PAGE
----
This morning I had one of those quintessential parenting experiences that made me want to repeatedly bang my head against a brick wall.
I took the girls to a photographer.
Every mother reading this just slapped her hand to her forehead and groaned in sympathy. Because we all have been there. We want perfect photos of our perfect children, so we plot and scheme and plan and connive to make it so, because BY GOD we are going to pretend for just one damn moment that our kids are always this clean and groomed and well behaved.
The reality, of course, is far different.
I spent weeks thinking about the girls' outfits. I knew the photographer would have a white backdrop set up today, which meant the girls needed to wear complementary colors of a certain hue. No bold patterns allowed, which eliminated most of Elegant's wardrobe. I wanted the girls to coordinate but not be identical because we don't roll that way here in Jenworld. Pretty much the one color they both have in abundance is hot pink but I really didn't want pink. Ultimately, I settled on red.
The girls don't have school today, so we let them stay up late last night. It's cold and raining -- again -- so getting them moving was an ordeal. They just wanted to play, not eat breakfast and get dressed. So help me, I think that Graceful was chewing each bite of her scrambled eggs at least 40 times before swallowing, as I nervously watched the clock's hands move closer and closer to the time of our appointment.
I got Graceful and Elegant dressed in record time and everything as perfect as it's ever going to get. I told the girls not to mess with their hair so of course Elegant immediately put on a damn crown.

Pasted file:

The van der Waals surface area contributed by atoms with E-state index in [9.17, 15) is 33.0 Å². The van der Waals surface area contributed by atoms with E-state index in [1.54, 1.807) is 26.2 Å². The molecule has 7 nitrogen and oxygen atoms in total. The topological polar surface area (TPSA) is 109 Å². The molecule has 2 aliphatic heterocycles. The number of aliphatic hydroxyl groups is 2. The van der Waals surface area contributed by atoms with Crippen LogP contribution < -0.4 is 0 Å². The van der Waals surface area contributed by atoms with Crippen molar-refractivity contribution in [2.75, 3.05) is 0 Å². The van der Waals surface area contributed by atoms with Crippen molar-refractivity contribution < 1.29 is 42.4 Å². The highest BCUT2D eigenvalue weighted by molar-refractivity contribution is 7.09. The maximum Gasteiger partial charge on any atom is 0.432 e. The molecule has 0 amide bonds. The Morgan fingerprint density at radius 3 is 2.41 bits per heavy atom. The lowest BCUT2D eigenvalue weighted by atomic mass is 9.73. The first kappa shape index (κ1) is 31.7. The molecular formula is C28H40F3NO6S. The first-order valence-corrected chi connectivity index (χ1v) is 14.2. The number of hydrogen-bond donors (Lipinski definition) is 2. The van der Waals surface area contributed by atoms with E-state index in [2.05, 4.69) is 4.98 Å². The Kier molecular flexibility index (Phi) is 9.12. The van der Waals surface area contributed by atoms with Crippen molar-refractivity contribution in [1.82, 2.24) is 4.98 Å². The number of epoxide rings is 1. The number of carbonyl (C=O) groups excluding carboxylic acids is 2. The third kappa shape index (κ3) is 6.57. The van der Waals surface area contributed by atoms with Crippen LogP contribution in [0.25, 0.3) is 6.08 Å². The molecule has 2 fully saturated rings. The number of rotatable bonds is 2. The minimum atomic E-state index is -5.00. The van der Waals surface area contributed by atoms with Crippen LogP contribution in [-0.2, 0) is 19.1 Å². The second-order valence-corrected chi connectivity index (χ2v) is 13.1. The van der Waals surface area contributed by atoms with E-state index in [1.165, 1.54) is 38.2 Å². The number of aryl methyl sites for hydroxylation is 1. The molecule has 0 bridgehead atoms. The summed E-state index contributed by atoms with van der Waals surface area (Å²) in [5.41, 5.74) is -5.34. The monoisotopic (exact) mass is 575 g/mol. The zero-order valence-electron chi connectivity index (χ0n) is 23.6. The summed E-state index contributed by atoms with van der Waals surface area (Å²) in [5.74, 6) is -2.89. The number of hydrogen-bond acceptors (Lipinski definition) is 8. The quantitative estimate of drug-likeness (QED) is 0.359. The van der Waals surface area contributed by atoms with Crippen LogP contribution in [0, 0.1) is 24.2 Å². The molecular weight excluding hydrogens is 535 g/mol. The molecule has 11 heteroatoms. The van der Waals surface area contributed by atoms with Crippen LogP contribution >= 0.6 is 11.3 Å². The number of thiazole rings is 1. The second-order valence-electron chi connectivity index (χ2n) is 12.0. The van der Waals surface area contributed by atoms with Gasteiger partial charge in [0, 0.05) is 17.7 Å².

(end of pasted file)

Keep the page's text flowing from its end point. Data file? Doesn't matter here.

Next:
I wanted to take some photos myself before we left, because how often are my girls clean, pressed, styled, and in coordinating outfits? I might as well take advantage of the situation.
I told the girls to sit on My Precious and to just smile naturally. I warned Elegant not to make any bunny ears behind her sister or she would face the Wrath of Mommy. I ordered them both not to goof off. Of course they both froze up and what I got was a whole lot of this:
It's my own fault. The more tense I got, the less able they were to relax. Pete, sensing the near-eruption of my temper, stood behind me and got the girls laughing, so we ultimately ended up with a couple of good photos like this:
We finished our little pre-photography session and rushed out into the rain to get to the photographer's studio on time. This particular person is a parent at our school and her studio is in her house a couple of blocks away. As we came to a screeching halt in front of her house, I saw a family we know leaving. The mother looked at me and said, "You look just like I did 20 minutes ago." I knew exactly what she meant.
We walked in and Sabra, the photographer, whisked my girls off to her studio. She has found that kids are more natural and relaxed if their parents aren't standing nearby micromanaging things. I agree, so it's always a surprise to me when I get the proofs and see what magic Sabra has wrought. I could hear a lot of laughter, giggling, and guffawing from the next room, and Sabra told me afterward that she got some great shots of the girls interacting with each other and laughing.
As we walked out, another family we know pulled in behind us. The parents hopped out and started hustling their kids to the door. I took one look at them and said, "You look just like I did 20 minutes ago." And they laughed in mutual understanding.